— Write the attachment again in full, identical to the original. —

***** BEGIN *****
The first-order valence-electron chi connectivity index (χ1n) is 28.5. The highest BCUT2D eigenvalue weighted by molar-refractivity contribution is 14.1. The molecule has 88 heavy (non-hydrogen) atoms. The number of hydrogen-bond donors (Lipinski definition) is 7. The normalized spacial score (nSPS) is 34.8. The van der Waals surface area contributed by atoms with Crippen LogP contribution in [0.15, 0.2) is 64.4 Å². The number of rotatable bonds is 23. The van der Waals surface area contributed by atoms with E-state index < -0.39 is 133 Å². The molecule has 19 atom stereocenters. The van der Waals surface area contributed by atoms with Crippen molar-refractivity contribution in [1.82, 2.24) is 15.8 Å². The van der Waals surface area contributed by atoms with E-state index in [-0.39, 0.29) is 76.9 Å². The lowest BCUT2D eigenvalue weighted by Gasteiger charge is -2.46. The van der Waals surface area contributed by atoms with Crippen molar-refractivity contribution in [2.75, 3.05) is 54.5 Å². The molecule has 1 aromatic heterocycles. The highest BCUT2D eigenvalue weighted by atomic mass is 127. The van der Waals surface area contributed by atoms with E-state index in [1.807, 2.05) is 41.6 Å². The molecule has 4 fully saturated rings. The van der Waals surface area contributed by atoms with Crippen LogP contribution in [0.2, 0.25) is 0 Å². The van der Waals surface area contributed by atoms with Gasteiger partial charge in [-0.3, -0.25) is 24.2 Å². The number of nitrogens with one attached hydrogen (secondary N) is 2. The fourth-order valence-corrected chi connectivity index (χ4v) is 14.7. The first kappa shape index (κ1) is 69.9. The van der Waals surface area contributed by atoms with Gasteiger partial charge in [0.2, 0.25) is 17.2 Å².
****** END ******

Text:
The first-order valence-electron chi connectivity index (χ1n) is 28.5. The highest BCUT2D eigenvalue weighted by molar-refractivity contribution is 14.1. The molecule has 88 heavy (non-hydrogen) atoms. The number of hydrogen-bond donors (Lipinski definition) is 7. The normalized spacial score (nSPS) is 34.8. The van der Waals surface area contributed by atoms with Crippen LogP contribution in [0.15, 0.2) is 64.4 Å². The number of rotatable bonds is 23. The van der Waals surface area contributed by atoms with E-state index < -0.39 is 133 Å². The molecule has 19 atom stereocenters. The van der Waals surface area contributed by atoms with Crippen molar-refractivity contribution in [1.82, 2.24) is 15.8 Å². The van der Waals surface area contributed by atoms with E-state index in [-0.39, 0.29) is 76.9 Å². The lowest BCUT2D eigenvalue weighted by Gasteiger charge is -2.46. The van der Waals surface area contributed by atoms with Crippen molar-refractivity contribution in [2.75, 3.05) is 54.5 Å². The molecule has 1 aromatic heterocycles. The highest BCUT2D eigenvalue weighted by atomic mass is 127. The van der Waals surface area contributed by atoms with E-state index in [1.807, 2.05) is 41.6 Å². The molecule has 4 fully saturated rings. The van der Waals surface area contributed by atoms with Crippen LogP contribution in [0.2, 0.25) is 0 Å². The van der Waals surface area contributed by atoms with Gasteiger partial charge in [-0.3, -0.25) is 24.2 Å². The number of nitrogens with one attached hydrogen (secondary N) is 2. The fourth-order valence-corrected chi connectivity index (χ4v) is 14.7. The first kappa shape index (κ1) is 69.9. The van der Waals surface area contributed by atoms with Gasteiger partial charge in [0.2, 0.25) is 17.2 Å².